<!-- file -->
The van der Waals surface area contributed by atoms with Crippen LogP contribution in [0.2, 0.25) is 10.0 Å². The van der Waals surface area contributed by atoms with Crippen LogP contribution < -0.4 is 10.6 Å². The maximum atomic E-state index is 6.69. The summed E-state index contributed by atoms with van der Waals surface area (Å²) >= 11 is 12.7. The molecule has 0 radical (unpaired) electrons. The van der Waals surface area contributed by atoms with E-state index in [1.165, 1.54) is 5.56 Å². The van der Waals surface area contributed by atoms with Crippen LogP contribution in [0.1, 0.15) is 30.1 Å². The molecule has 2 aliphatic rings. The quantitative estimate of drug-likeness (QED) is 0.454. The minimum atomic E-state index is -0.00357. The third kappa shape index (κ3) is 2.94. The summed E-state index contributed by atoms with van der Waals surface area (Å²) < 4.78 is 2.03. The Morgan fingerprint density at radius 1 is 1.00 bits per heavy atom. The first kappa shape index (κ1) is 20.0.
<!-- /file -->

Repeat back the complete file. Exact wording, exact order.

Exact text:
The van der Waals surface area contributed by atoms with Crippen LogP contribution in [0.2, 0.25) is 10.0 Å². The van der Waals surface area contributed by atoms with Crippen LogP contribution < -0.4 is 10.6 Å². The maximum atomic E-state index is 6.69. The summed E-state index contributed by atoms with van der Waals surface area (Å²) >= 11 is 12.7. The molecule has 0 radical (unpaired) electrons. The van der Waals surface area contributed by atoms with E-state index in [1.165, 1.54) is 5.56 Å². The van der Waals surface area contributed by atoms with Crippen LogP contribution in [0.1, 0.15) is 30.1 Å². The molecule has 2 aliphatic rings. The quantitative estimate of drug-likeness (QED) is 0.454. The minimum atomic E-state index is -0.00357. The third kappa shape index (κ3) is 2.94. The summed E-state index contributed by atoms with van der Waals surface area (Å²) < 4.78 is 2.03. The Morgan fingerprint density at radius 1 is 1.00 bits per heavy atom. The first kappa shape index (κ1) is 20.0.